Teaching kids to be polite is nice, in addition it is important to teach them empathy. Empathy involves teaching them to put themselves in the position of another. History reveals tragic acts and hurtful words between individuals and countries where empathy never surfaced as part of the resolution. Today, we witness that same kind of lack of empathy with name calling, bullying, and selfish behaviors that keep us from understanding one another. If we operate in empathy and teach our kids to do the same, we contribute to building characters that are compassionate, thoughtful, and have the potential for greater triumphs. In the following paragraphs, I want to share some key points to focus your teaching.
Start Empathy Early
Erickson states that in early childhood children began to assert their own will. Some call it the terrible twos. Although younger children may not fully understand empathy talking about feelings is a good place to start. Pictures that show sad and happy faces may assist with helping them distinguish how someone feels. Allow them to express their feelings the best they can. Always talk to them and let them know you are there for them. As children age and are able to understand more, broaden your teaching of empathy.
Parents are the primary role models for their children. Children are watching and listening even when we think they are not. A Common statement you probably heard from an adult is, “Don’t do as I do, do as I say.” I believe the intention with the statement is to deter children from any negative behavior they might witness. This is not an effective way to model empathy. As parents and adults who engage with children, we must show them the best examples of modeling empathy. The media provides enough of the negative demonstration. It is our responsibility to show them the peaceful side.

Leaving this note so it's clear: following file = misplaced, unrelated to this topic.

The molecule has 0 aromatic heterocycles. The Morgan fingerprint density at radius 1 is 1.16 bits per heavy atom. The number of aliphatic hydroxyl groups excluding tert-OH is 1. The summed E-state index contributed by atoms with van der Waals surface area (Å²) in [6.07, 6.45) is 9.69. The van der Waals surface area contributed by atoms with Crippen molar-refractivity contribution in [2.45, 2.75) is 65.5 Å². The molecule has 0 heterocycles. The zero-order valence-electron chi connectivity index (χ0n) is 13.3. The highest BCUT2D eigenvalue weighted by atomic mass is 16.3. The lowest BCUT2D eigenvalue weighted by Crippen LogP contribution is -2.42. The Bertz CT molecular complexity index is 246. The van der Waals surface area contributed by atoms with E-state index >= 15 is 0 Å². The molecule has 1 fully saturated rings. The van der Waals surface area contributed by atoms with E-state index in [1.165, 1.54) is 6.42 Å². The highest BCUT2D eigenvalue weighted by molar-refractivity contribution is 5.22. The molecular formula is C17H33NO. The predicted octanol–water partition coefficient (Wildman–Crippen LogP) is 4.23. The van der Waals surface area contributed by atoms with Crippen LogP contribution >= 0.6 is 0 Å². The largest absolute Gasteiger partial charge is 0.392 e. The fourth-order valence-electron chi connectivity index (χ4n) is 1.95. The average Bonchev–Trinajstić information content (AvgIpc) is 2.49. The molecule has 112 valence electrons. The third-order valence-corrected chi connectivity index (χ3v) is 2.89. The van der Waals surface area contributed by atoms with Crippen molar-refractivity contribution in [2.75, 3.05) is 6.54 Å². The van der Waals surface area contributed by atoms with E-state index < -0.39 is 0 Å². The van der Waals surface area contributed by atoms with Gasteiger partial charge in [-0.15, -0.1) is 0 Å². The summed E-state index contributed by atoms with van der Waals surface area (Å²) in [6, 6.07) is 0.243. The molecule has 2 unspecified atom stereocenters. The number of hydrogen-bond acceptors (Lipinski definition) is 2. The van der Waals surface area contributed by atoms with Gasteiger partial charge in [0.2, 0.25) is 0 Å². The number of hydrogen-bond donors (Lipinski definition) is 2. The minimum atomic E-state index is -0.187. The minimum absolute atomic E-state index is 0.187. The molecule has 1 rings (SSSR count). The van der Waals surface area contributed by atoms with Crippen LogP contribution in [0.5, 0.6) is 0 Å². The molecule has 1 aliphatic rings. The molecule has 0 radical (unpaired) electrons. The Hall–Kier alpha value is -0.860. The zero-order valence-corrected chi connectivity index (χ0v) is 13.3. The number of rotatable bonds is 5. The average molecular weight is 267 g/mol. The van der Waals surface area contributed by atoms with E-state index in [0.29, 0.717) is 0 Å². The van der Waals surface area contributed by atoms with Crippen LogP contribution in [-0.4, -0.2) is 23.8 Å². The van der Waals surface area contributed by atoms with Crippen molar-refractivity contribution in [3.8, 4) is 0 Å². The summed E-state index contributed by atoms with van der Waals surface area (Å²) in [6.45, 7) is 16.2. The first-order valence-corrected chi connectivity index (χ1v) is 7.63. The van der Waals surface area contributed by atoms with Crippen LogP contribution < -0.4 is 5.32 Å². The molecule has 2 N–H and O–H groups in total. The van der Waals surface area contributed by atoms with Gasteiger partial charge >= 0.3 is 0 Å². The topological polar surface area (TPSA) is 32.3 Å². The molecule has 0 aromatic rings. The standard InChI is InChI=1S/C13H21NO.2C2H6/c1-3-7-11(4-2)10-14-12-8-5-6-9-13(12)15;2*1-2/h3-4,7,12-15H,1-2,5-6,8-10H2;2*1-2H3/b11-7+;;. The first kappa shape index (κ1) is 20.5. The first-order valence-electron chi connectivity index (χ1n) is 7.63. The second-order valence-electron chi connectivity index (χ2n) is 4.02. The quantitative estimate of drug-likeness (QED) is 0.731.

The Empathy Perspective
If you believe we are all unique individuals, then you must know there will be times when we will see things differently. Have discussions with your child about how they feel about specific things. Get them used to voicing their feelings and concerns. In addition, teach them how to see things from someone else’s perspective. This can be taught through modeling or real-life scenarios with something they might have experienced. Older children will have a better time understanding other’s perspective, this may be too complex for younger children. A key piece to remember related to seeing another’s perspective doesn’t mean you will agree. The chance at looking through different lenses will allow you to see how unique each of us are.
Listening to Understand
When someone voices their hurt it is not the time to tell them why they should not be hurt. Teach kids the way to show your concern is to actively listen. Listen to understand why they feel the way they do, not to condemn or find wrong. The act of empathy seeks to engage, connect and bring people together. We may not always agree on every issue. With this in mind, we listen to understand. This keeps the lines of communication open.
Learning about others and how they feel is important. I have suggested some ways to teach children empathy to get you started. By all means research other ways that are helpful. I feel empathy is a big issue in society today. As the next generation matures, I would love to see them connect in a new way. A way that demonstrates they empathize with each other, wouldn’t you?